Weaving Granite


Granite Weaving, 1988, by Jesús Moroles

“He” grates across the throat, the “h” a dry abrasion on the tongue —
Across the throat, the “h” in “she” is tucked behind the folded muscle.
In “she” is tucked the “e” the lips unpurse to say, same as saying “we.”
My lips unpurse to say the names of  God, of    Love, and they are “She.”
The names of   God, of   Love are, too, old explosions coded into granite.
Too, old explosions cooled to stone warm to the touch of  light, as she,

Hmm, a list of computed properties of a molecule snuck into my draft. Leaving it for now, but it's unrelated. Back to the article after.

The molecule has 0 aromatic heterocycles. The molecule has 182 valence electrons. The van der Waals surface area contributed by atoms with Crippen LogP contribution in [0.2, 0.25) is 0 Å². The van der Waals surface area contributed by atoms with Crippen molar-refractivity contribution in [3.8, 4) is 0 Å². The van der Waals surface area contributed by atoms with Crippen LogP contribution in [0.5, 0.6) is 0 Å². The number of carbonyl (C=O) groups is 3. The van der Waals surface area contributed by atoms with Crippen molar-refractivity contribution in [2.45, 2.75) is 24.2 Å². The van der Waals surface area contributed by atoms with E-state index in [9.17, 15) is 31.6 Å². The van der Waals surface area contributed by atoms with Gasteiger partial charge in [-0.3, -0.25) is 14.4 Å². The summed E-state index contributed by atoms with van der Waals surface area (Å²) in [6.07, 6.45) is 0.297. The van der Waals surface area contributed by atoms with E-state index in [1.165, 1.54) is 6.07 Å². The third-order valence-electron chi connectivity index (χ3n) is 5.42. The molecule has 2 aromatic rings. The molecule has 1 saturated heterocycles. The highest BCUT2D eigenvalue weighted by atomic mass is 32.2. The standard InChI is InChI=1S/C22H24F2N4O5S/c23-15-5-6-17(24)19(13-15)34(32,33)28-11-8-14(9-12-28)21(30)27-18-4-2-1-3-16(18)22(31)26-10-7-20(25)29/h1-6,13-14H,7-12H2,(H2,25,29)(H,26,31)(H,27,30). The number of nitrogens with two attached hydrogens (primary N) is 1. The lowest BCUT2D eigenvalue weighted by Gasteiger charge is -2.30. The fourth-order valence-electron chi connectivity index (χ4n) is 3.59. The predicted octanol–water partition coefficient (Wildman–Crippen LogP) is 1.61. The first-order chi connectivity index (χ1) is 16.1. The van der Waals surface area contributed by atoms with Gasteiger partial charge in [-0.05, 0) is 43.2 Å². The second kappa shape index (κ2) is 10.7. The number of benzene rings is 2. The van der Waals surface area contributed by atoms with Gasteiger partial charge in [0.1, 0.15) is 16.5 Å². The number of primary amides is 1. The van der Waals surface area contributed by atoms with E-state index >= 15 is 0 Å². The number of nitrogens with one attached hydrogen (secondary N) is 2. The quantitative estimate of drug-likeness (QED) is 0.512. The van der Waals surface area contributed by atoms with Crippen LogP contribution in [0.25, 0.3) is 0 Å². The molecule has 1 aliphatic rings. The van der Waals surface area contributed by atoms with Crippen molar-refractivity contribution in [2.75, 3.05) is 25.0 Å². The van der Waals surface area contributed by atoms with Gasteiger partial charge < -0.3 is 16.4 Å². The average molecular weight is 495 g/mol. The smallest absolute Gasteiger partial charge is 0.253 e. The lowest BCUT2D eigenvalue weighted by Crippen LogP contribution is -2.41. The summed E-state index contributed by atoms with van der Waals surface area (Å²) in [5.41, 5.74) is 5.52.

Stone-warmed and glowing, let my lips brush velvet shadows onto hers.
Let my lips brush the story soft, forget that “he” was scrape and struggle.
The story soft forgets that “he” was heavy, wrestled into “we,” and weaving
“He” heavy, wrestled (strands of  granite yarned like fabric) into “we,”
Strands of granite halt their dry abrasion, interlock, and become “She.”
You can read the rest of the PINTURA : PALABRA portfolio in the March 2016 issue of Poetry. All images in this portfolio are courtesy of and with permission from the Smithsonian American Art Museum. Granite Weaving by Jesús Moroles, gift of Frank K. Ribelin.
Source: Poetry (March 2016)
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